As we described in our previous post, in-store analytics can be applied in a wide variety of businesses, including shopping malls. It allows us to analyze the behavior of customers to understand their shopping trends and habits, but the analytical capacity isn’t limited to this alone. We can measure other activities that take place within malls using shopping mall traffic analysis. One such activity would be various events organized within a shopping center. We will be taking a closer look at these events and how it is possible to measure their impacts within a shopping complex.
Shopping malls attract a lot of people, this stems from the wide variety of products and services offered, so managers take advantage of the situation and organize targeted activities for the different demographic groups. It is not unusual to see entertainers playing games with children or maybe companies showing new products they just launched. And, predictably, these activities aim at fostering sales, so thanks to tracking technologies we can measure their effectiveness.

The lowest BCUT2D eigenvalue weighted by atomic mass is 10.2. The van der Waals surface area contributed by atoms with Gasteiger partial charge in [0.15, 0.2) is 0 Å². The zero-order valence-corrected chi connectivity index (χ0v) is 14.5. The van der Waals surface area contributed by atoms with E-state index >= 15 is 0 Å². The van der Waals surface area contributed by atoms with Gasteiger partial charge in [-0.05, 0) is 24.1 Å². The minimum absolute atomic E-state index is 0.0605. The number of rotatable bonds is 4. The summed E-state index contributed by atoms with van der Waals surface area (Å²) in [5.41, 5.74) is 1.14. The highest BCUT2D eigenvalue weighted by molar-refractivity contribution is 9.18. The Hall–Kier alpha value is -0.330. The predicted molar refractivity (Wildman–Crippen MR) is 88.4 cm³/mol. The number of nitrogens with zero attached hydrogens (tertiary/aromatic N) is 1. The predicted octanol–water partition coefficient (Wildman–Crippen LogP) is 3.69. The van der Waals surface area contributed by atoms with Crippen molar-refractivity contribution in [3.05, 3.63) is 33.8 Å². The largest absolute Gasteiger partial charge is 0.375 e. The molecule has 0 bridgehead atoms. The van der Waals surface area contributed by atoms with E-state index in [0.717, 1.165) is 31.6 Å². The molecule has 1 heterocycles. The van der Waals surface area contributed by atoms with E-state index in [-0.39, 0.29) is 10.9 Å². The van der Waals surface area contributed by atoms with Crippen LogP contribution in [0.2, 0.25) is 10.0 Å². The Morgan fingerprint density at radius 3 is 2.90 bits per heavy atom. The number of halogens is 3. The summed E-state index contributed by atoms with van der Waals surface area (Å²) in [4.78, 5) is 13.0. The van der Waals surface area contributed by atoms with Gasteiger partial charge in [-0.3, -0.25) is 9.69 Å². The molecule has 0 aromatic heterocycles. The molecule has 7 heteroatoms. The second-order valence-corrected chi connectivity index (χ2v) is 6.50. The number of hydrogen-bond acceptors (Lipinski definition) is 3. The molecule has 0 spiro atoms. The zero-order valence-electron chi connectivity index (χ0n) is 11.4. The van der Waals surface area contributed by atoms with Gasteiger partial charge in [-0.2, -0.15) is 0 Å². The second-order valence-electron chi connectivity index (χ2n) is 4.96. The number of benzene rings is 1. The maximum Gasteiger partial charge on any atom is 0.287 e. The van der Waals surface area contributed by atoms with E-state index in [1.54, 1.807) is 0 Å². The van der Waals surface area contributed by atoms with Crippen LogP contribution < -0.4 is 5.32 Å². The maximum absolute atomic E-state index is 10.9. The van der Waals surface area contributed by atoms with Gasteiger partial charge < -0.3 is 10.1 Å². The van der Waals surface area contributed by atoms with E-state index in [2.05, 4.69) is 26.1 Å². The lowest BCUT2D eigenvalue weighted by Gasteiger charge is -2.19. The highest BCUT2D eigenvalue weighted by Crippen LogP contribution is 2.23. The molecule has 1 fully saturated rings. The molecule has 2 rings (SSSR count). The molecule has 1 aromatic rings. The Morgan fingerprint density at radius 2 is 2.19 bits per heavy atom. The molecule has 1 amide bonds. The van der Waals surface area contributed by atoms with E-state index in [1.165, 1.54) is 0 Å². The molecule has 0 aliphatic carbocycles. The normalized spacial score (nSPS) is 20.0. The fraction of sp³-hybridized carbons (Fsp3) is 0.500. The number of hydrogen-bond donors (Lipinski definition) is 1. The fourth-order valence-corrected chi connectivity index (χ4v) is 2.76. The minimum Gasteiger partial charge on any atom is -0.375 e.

Performance of Activities in Malls
Let’s take a look at a case study of a Spanish mall. Thanks to its 218 commercial areas distributed on two floors, it attracts approximately 7 million visitors every year. Hence, various activities and events are held throughout the year to entertain customers.